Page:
Friday, 10 June 2011

A Singing Reed warbler - a Garden first for Bedford

8th June. It's out there somewhere! The view from the back window, with a singing Reed Warbler in the bushes behind and left of the green bench. Not the first Reed Warbler for the garden but certainly the first singing bird

A garden Blackcap in the hand - no nets involved , but no rings to hand either !

5th June.

A Blackcap that flew into the Kitchen window in Snettisham, but quickly recovered itself and flew into the hedge at the back of the garden.

Family groups of Blue and great tits visiting the feeders

Turtle dove Snettisham 2 June

Little Owls near king's Lynn 29th May

Having seen Little Owls in a number of places recently, an opportunity to go with with David when he helped ring a brood of 4 near King's Lynn was an opportunity for a close encounter ! The half term week spent in Norfolk produced a mixed bag of weather and no birding surprises, though Spoonbill was a site tick for the NOA's Redwell Marsh.

Back to the nest cavity in an ols Apple tree !

Thursday, 9 June 2011

Great Spotted Woodpecker Bedford

A very vocal and curious Great Spotted woodpecker at the nest hole, being fed by both parents and very near to fledging. At least 1 juvenile foraging in the area a week later and no one home at the nest hole. Filmed on may 27th

Wednesday, 25 May 2011

Meanwhile back in Bedford ......

A rather windswept Grey Wagtail. Bedford River 24 May

This local pair of Wagtails usually brighten up the walk into town. A singing Cettis warbler at Priory Country Park had given brief views earlier.

Common Tern Bedford River 24 May

Black Stork Northants 15 May

A week-end spent in Bedford to entertain visitors took an unexpected turn with news of the BLACK STORK at Weedon In Northants.
Having had a leisurely dinner the bird had been present for some time before we stumbled across the news, so a quick change of afternoon plans - and suitable apologies to our understanding guests - and we were on our way. A phone call taken as we were within minutes of the site told us the bird was still showing - but just to prove how fickle life can be, we pulled up to find the bird had flown. Over an hour spent on site hoping it would be relocated proved to be wishfull thinking - though the local Buzzards tried hard to keep us entertained, and a fly through Grey Heron almost caused some excitement !!!
News that the Stork was still present the following morning meant a return journey - with the bird again flying before we arrived. As Black stork records are non-existant in Beds, Very Scarce in Northants, and Scarce even in Norfolk, the wait hoping it would be relocated gave a chance to catch up with friends from various counties in the waiting crowd - and fortunately we were to enjoy excelent views of the Stork after it was indeed relocated. In a scene remeniscent of a Whacky Races cartoon people began running to their cars and a rolling convoy headed back to the A45. After several wrong turns, u-turns and more than a little confusion we arrived at the new location - only to be met with tales of the bird flying off again !!! Fortunately these were premature as it was still in the field - but well hidden ! Excelent flight views were had and by following a footpath from the village we were able to enjoy prolonged views of the Stoprk on the ground and stunning views as it flew almost over our heads. The dilema of do I reach for the camera at this point, or just enjoy views that I may never get again fell in favour of soaking up the views - hence the rather distant and grainy shots posted of the bird on the ground. Nice in the scope but really too far for the camera.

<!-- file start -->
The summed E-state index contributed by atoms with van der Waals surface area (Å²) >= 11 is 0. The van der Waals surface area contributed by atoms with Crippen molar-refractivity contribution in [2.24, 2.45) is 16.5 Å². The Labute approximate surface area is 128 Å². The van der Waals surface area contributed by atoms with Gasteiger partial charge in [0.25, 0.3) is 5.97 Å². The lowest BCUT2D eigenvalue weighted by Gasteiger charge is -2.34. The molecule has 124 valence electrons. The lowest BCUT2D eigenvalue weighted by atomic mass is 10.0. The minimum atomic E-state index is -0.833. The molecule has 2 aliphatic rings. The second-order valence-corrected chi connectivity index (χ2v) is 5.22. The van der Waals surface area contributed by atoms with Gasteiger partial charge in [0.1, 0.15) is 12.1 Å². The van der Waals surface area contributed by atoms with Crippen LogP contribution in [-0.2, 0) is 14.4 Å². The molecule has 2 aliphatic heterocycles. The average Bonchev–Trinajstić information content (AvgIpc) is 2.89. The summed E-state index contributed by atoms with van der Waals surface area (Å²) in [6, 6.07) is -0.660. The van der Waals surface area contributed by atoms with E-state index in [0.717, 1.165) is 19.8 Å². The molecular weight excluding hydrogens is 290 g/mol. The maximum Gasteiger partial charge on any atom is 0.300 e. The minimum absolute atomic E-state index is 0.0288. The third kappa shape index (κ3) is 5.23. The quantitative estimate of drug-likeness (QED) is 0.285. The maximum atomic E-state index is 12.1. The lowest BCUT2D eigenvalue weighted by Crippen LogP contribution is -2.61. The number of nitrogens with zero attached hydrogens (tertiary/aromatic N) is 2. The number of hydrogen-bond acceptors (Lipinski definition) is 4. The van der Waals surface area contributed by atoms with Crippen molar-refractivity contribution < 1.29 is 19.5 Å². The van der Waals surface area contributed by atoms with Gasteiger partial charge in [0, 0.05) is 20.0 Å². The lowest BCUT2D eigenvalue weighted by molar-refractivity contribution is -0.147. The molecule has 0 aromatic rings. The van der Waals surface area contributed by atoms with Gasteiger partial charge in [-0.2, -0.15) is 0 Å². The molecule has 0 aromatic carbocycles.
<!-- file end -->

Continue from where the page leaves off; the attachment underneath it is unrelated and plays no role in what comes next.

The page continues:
Enjoying the views

A curious local wondering what alll the fuss was about !

Crowd Control !

The guilty culprit !

Tuesday, 24 May 2011

Collared Flycatcher - Holme 8th May. A Norfolk mega on the home patch

It has always been a dangerous thing to let David stray out of sight, but it was my good fortune that he found Holme's second COLLARED FLYCATCHER with me standing within shouting distance - and that the bird stayed and showed well to an ever increasing crowd throughout the afternoon and evening.

Having volunteered to cover the Observatory for the morning, a Spotted Flycatcher was a welcome early sighting, but there was otherwise little obvious sign of mass migration. A report of a Wood Warbler along the approach track was confirmed by David relocating it, but it remained elusive. Abandoning the Obs for half an hour to join him failed to produce any views of the bird, so, with Sophie back to man the Obs, a fresh attempt to get better views was in order.

True to form ,within what seemed like only a few minutes,again David relocated the bird - and only my second Norfolk Wood Warbler gave excelent views to the small group around us. A nice follow on to the Wood Warbler that had also given superb views at Holme during last Autumns bird bonanza !

Wood Warblers are scarce migrants in norfolk these days, so a good day so far - which was about to get a lot better ! David had crossed back to the main track from our viewing position by the river, in order to get a different viewing angle into the tree, and I had just had time to send a couple of texts with news of the Wood Warblers relocation when I heard David shout ''COLLARED FLYCATCHER'' - and within seconds I was on the move past birders arriving along the river path in the hope of seeing the Wood Warbler !!

The rest as they say is history, only NORFOLK'S 4th COLLARED FLYCATCHER, and a very long wait over for many of the arriving birders

David Roche with Sophie Barker from the Observatory - a good day for all as Sophie did see the bird and was able to takeover £100 in donations from birders using the NOA Redwell Marsh car Park

A small section of the crowd !

photos of the Collared Flycatcher kindly supplied by Dave Holman

A Green Hairstreak butterfly photographed at the Obs